Thursday, October 29, 2009

Riding the Mt. Hood Railroad–Part 1, the Quest for a place to stay

Howdy folks, time for another little adventure with the trusty Redneck Express :). This time, the misses and I are off to ride the Scenic Mt. Hood Railroad from the beautiful Columbia River Gorge up through the densely forested hills and emerging in Parkdale, Oregon, roughly at the foot of Mt. Hood itself.


Our original plan was to drive to Hood River, Oregon, the base starting point of the Mt. Hood Railroad, and stay overnight just across the river at the Bridge RV Park & Campground

Mt. Hood Railroad

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Bridge RV Park & Campground

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However, when we got to Bridge RV Park, we discovered to our dismay that the park was squeezed right in between the highway and the very busy BNSF freight railway line that skirted the edge of the Columbia River Gorge along the Washington side of the river. 

Given that we’ve slept in campgrounds before that had trains next to them (Ainsworth State Park in Oregon comes to mind)  I walked up to the office to see what sites were open and to get an envelope to fill out our night registration. 

It was at this point I had our second little surprise of the evening in that the price listed on the door at the park was double what was advertised on Good Sam and on their own website. 

At this point, we said, “Forget it” and pulled back out onto the highway to see if we could locate another park. 

The last bit that had really set us off and had us driving east down the Washington side of the river was that we had just paid a toll to cross the bridge over to Washington, and it had been a rather nerve wracking drive across, with the bridge lanes barely wide enough to accommodate the camper and truck with tall concrete “jersey” barriers on either side of us. 

By this point, it was rather late and we were both tired and my memory was a little fuzzy, so we drove on figuring that we’d find a campground of some kind not too far down the road. 

This, proved not to be the case. 

A big detractor to our efforts is my plans for our night stay were kind of last minute and I hadn’t taken the time to detail any other alternative campgrounds in the area.  So, thanks to my great planning skills we were flying blind, watching the sides of the road for signs for another Campground or RV Park as we further and further east.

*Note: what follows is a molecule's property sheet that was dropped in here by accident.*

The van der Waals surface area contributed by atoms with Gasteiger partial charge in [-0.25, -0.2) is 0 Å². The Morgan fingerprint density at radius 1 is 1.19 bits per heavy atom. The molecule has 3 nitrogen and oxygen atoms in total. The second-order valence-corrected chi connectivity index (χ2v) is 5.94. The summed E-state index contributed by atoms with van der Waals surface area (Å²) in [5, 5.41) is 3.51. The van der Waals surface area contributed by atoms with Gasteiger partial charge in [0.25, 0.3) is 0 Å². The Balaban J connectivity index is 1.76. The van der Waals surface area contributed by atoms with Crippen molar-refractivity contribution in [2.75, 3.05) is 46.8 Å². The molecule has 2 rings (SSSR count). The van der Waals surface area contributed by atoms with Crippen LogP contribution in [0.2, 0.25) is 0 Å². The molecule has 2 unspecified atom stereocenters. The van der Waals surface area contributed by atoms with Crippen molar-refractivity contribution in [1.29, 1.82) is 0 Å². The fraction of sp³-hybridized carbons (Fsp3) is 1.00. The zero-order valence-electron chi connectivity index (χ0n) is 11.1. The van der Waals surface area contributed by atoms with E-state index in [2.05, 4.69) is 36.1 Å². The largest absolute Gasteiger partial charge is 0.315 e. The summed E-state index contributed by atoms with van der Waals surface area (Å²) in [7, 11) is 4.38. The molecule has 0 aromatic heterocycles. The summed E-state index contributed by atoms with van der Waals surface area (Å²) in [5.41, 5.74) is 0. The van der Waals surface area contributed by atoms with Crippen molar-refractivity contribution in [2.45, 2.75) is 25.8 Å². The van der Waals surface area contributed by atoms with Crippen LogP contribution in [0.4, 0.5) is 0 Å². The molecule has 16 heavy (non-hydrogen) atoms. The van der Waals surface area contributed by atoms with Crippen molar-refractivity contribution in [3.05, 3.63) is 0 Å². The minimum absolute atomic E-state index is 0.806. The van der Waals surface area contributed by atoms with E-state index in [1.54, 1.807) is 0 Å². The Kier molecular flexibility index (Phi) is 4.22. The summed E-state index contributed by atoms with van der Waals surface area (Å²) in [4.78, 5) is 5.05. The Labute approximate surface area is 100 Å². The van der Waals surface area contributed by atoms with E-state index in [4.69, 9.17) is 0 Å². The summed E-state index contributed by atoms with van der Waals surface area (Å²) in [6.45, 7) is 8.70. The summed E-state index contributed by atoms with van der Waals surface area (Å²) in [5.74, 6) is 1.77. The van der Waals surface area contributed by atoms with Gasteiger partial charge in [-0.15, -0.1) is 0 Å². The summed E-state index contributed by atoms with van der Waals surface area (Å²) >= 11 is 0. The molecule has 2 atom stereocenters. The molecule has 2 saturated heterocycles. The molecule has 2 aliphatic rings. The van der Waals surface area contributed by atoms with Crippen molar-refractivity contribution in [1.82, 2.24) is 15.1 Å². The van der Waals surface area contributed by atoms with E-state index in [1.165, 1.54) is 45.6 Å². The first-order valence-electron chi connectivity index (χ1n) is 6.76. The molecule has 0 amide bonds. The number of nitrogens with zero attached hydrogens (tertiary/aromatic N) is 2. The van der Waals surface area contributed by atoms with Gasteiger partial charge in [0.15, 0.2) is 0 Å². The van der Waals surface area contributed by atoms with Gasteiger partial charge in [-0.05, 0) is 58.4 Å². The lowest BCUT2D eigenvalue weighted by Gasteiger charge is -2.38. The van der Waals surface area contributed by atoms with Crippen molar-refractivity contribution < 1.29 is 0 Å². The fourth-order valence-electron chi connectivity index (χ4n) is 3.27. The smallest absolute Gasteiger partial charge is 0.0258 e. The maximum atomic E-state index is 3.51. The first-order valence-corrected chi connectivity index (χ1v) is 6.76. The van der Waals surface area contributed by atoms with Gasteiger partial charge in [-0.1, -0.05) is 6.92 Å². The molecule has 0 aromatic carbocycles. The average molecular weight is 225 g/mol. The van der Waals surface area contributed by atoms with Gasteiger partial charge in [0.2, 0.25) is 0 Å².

After spending at least an hour wandering around rather lost, I managed to find a Les Schwab that had left their complimentary internet on and pulled back up Google Maps and located something that was near to where we were. 

Ironically, in our night-blinded wanderings we’d managed to pull up just shy of Maryhill, WA, location of the infamous WWI Stone Henge memorial that stood far above on the sheer gorge walls.  Down at river level, below this monument on the outskirts of the tiny fruit growers town of Maryhill is a Washington State Park. 

This is where we ended up staying the night, forty miles away from our destination the following morning. 

We drove through the nearly deserted park roughly twice, before locating the bath house and snagging one of the sites in the loop closest to the river.  The water in the park was off this time of year, so we made good use of my onboard tank and the auxiliary that I had filled in the event that the Bridge RV Park & Campground didn’t pan out. 

Settling in took very little time at all and within about 20 minutes we were on our way over to the bath house to grab a hot shower before returning to the camper, having a quick bite of dinner and heading off to a deep sleep. 



The next morning came with bits of blue poking through the sea grey clouds hanging low above us. 

The view of the river and its proximity were unknown to us at the time we’d pulled in the night before was a complete mystery to us.  While we could faintly hear the sounds of water and the occasional barge that made its way up and down the river, we didn’t have a clue as to how far the river actually was. 

It was pretty close.


A quick look around revealed that the park was no less deserted than it had been the night before.  In the spring and summer I can only imagine that this park is extremely full and popular amongst travelers and the wind surfing crowd. 

Right now, its quiet and filled with slowly turning colors of a brisk Washington fall.   If we had more time, this would have made a nice place to work from to explore the surrounding area a little more. 


Pretty soon, breakfast was a memory and we were on the road again, covering miles on I-84 to get us back to Hood River and our waiting train. 

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